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PORCINE reproductive and respiratory syndrome (PRRS) is characterised by reproductive failure in breeding females and respiratory distress in pigs of all ages, particularly in young pigs (Zimmerman and others 2012). The causative agent, porcine reproductive and respiratory syndrome virus (PRRSV), is endemic to nearly all pig-rearing regions. PRRSV is divided into type 1 (formerly European) and type 2 (formerly North American) genotypes, with approximately 50 to 70 per cent nucleotide identity between the two genotypes.
The distribution of type 1 and type 2 PRRSV is not strictly restricted by continents anymore; type 1 and type 2 PRRSVs are circulating globally. In addition, coinfection with both type 1 and type 2 PRRSVs is prevalent on some farms (Choi and others 2015). Several type 1- or type 2-based commercial vaccines have been developed and used to combat PRRS. However, no combined type 1 and type 2 vaccine is commercially available. Considering this, what vaccination strategies should be implemented to control coinfection with two genotypes: vaccination with a type 1 vaccine alone, vaccination with a type 2 vaccine alone, or concurrent vaccination with both a type 1 and a type 2 vaccine?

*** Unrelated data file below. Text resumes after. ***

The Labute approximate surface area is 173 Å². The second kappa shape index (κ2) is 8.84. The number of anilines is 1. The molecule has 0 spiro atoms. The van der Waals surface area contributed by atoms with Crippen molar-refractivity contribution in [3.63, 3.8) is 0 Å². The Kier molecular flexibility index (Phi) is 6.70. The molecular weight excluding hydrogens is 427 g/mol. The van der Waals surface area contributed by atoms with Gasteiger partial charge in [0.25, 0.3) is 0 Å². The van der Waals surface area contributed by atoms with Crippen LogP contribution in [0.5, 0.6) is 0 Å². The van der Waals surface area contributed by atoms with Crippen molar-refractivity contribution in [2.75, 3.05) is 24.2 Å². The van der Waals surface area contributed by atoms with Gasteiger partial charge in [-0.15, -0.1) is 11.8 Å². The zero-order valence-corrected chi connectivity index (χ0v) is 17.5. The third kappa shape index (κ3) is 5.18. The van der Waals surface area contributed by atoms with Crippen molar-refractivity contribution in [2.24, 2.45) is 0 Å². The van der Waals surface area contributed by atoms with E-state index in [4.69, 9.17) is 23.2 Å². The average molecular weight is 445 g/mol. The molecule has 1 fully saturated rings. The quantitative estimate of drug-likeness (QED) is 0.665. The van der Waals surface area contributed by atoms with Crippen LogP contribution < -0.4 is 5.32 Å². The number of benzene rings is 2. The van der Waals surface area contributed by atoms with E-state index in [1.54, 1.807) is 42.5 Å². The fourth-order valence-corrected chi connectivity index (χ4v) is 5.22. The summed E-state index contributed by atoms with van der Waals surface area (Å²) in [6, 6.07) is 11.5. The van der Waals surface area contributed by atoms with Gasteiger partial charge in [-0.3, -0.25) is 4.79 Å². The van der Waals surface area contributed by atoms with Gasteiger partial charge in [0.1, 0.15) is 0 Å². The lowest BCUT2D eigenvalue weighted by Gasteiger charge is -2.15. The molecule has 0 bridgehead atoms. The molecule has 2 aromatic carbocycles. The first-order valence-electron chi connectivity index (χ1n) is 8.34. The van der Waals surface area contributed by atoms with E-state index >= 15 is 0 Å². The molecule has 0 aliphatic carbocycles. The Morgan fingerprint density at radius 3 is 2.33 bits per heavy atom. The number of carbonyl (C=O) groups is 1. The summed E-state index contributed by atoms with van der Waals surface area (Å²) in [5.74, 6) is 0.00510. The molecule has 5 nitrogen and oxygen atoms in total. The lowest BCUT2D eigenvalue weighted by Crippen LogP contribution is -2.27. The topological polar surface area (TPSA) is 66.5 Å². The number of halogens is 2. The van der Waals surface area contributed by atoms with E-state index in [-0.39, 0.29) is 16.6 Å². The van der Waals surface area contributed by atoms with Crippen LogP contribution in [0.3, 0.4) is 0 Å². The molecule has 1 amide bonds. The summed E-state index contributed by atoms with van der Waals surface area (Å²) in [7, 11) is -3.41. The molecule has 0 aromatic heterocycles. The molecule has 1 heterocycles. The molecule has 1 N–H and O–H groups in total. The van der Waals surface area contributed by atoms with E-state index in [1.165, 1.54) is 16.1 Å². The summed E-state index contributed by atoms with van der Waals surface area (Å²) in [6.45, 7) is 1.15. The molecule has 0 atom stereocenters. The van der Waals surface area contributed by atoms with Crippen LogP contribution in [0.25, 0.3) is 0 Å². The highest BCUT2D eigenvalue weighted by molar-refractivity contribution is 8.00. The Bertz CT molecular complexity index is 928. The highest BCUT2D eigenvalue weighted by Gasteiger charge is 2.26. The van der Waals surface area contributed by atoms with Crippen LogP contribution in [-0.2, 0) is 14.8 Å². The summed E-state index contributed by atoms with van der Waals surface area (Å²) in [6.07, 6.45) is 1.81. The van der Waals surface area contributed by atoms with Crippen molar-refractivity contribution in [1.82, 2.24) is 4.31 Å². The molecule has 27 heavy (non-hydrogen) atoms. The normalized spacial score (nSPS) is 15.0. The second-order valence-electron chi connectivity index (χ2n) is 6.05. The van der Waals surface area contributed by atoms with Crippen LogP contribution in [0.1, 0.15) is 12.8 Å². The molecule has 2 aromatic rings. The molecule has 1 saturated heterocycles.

In a paper summarised on p 291 of this issue of Veterinary Record, Choi and others (2016), from a research group lead by Chanhee Chae, compare commercial type 1 and type 2 PRRSV vaccines against heterologous dual challenge, adding to papers already published by this research group investigating the pathogenicity of type 1 and type 2 PRRSV coinfection as well as vaccination strategies.
Pathogenesis of single or dual infections with type 1 and type 2 PRRSVs
A type 1 PRRSV isolate SNUVR090485 (isolated in Korea in 2009) and a type 2 PRRSV isolate SNUVR090851 (isolated in Korea in 2010) were compared for their pathogenicity in the form of single or dual infections in three-week-old conventional pigs infected via the intranasal inoculation route …